Although it took almost the entire game for it to show, the Revolution showed out well as a unit, with several of the players logging good performances. There were no weak stages of the game that D.C. United was able to take advantage of, which kept the home team's hopes relatively low throughout the entire game. From goalkeeping, to finishing in the big moments, New England was better across the board.
Let's look at the starting 11...
[caption id="attachment_586623" align="aligncenter" width="400"] Headshots from revolutionsoccer.net.[/caption]
Two changes in the 11 in this one as DeJuan Jones started at left back for Alexander Buttner, and Matt Polster started in the center midfield for Kelyn Rowe. Scott Caldwell and Lee Nguyen were the other two center midfielders; Caldwell played more defensive and Nguyen played more of an attacking role. Henry Kessler played left center back, Andrew Farrell played right center back, and Brandon Bye played right back. Tajon Buchanan and Teal Bunbury held down their roles as the wingers, and Gustavo Bou played the forward role in between them. Matt Turner started in goal.
Finding space in the midfield
When the starting 11 was released before the game it was interesting to see that Arena decided to go with two players in the central midfield that specialize in the defensive end. It's something this team hasn't really seen since the days of Wilfried Zahibo and Luis Caicedo.
But after about 15-20 minutes into this one, it was clear to see that it was a beneficial move for the team. Scott Caldwell and Matt Polster's ability to cover ground was a lot for D.C.'s midfield to handle and they couldn't keep tabs on the two of them, especially with Lee Nguyen sitting right on top of them.
The best part of their game, though, was their ability to float into spaces where they could receive the ball with time and craft the next step of the team's build. Polster and Caldwell do such simple parts of the game so well. Take a look at the clip below. When the ball starts to go out of bounds, Polster changes the shape of his run to sink lower into space, and closer to the thrower while the D.C. midfielder closest to him switches off and ball-watches. The reaction from that same midfielder when he realized how far Polster drifted from him is funny, and a great indication of the difference in off-ball work between the two midfields.
It's a shame Polster had to leave the game the way he did, because I really liked what I saw from those two during the time they spent in the midfield together. You'd be hard-pressed to find a defensive midfield duo that has a better combination of motors than Caldwell and Polster.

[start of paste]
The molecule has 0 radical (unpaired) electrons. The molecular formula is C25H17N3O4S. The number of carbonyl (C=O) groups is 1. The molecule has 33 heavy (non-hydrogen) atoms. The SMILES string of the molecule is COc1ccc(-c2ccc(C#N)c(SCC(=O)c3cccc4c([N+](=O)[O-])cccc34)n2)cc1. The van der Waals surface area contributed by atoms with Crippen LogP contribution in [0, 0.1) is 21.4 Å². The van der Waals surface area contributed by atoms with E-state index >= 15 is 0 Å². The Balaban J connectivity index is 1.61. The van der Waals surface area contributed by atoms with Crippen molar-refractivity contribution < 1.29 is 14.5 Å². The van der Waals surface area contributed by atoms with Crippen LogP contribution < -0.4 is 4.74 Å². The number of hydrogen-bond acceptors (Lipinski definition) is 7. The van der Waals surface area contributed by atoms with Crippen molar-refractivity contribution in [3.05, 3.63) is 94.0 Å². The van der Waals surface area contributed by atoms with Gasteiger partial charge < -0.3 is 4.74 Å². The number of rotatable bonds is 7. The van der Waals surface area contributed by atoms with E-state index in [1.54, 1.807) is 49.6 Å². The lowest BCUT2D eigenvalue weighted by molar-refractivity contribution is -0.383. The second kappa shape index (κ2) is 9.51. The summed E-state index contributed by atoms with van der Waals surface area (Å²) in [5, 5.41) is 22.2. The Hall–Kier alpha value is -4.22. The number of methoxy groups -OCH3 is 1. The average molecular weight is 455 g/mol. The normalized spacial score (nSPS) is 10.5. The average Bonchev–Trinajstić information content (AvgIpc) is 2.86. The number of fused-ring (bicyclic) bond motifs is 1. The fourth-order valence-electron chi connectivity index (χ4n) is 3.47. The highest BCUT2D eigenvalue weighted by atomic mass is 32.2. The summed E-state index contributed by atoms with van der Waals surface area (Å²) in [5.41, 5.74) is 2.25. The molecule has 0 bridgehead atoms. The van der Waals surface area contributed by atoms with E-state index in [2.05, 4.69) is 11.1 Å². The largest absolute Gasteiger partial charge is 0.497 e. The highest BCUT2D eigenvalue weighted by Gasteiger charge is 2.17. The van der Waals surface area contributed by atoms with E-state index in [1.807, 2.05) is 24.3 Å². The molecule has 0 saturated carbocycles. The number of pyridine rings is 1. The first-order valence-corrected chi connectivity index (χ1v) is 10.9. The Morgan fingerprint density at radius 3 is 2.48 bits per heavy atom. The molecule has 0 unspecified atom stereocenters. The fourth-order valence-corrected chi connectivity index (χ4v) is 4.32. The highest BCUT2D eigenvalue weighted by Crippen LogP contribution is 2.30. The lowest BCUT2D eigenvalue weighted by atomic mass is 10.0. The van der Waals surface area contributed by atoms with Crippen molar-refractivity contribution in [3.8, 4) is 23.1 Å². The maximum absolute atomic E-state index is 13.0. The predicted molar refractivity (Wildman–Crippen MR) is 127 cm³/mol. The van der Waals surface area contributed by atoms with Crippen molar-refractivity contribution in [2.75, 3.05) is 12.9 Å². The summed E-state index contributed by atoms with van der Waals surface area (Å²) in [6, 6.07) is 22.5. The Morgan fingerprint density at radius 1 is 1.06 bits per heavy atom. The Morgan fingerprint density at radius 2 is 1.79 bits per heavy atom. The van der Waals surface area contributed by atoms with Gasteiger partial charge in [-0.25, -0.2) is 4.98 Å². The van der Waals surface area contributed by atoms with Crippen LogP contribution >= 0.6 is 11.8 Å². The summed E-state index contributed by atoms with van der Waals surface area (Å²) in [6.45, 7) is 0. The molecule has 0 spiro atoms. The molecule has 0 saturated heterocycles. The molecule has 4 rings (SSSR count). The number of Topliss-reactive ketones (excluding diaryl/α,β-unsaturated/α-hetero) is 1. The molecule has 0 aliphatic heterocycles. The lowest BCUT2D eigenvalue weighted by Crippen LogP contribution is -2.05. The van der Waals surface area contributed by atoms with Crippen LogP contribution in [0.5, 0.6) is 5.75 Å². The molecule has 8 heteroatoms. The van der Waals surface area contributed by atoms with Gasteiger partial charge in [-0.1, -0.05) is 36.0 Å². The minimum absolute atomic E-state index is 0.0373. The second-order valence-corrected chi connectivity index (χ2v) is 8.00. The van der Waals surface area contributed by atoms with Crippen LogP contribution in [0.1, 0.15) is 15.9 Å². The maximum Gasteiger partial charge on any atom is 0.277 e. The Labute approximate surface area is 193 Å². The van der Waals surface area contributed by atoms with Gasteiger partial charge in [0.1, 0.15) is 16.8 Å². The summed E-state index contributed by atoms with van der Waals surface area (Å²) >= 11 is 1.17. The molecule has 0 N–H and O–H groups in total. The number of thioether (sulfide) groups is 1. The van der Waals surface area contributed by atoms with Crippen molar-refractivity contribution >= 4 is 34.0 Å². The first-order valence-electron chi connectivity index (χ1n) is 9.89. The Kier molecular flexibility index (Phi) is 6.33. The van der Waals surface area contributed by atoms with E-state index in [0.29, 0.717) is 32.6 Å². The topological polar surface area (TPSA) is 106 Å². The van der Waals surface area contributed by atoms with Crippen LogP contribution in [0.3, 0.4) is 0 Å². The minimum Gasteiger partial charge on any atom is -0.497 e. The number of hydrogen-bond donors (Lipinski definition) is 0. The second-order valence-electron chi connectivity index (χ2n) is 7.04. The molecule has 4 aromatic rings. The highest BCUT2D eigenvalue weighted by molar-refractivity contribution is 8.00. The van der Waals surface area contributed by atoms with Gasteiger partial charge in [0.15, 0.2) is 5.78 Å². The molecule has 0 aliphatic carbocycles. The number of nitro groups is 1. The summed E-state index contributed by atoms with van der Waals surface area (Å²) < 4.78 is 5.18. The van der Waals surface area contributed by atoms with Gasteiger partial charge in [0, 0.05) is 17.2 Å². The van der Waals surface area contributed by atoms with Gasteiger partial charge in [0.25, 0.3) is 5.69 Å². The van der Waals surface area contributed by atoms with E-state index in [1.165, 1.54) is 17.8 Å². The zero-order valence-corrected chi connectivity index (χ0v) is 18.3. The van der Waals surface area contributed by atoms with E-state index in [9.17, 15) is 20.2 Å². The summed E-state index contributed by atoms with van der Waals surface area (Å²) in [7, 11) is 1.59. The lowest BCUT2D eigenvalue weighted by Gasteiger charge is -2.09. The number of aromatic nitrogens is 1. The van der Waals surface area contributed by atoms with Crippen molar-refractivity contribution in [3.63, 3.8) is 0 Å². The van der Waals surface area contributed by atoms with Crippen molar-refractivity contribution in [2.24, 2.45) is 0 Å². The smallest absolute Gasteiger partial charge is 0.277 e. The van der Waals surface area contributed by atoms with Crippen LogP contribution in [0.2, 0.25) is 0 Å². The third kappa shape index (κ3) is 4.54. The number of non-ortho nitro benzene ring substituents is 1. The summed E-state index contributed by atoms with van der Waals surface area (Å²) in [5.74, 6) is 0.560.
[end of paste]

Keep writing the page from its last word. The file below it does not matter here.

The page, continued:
I opened with the statement that the Revolution were better than their opponent in all stages of the game, and I don't go over goalkeeping often so I figured this game was as good as any to highlight a piece of Turner's play from Sunday night.
That piece of play was his awareness and engagement on the game going on in front of him. There were two instances where I thought this was highlighted really well and they occurred in both halves of the game.
Take a look at the first instance that occurred in the 16th minute.
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D.C. United had just begun a successful counter where the entire New England midfield was broken by one pass. This put a D.C. midfielder running at the back line with two supporting runners. The Revolution back line is flat, so Turner knows that any pass that makes it through the back line is going to be somewhat vertical; meaning it's going to be angled into the 18-yard box one way or another.
The camera doesn't show it, but based on how quickly Turner was able to jump on the ball, he was inching forward out of his position in preparation to jump any pass that the United midfielder decided to make. The goalkeeper's awareness was key here so that the streaking runner had no hope of getting on the end of the pass to get a shot on goal (if he got to the pass in time) or hold the ball up for oncoming runners.
It happened again in the 49th minute.
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Similar situation here, but in this play D.C. wasn't on the counter and they were simply building through the midfield. This little segment of play from the opponent was impressive and could have resulted in a goal if: 1) the pass was weighted easier, or 2) Turner wasn't so quick to decide to jump the pass.
A goalkeeper's decision-making ability can make or break a game - or a goalkeeper's career - but Turner was able to showcase his against D.C. United and keep the clean sheet while doing so.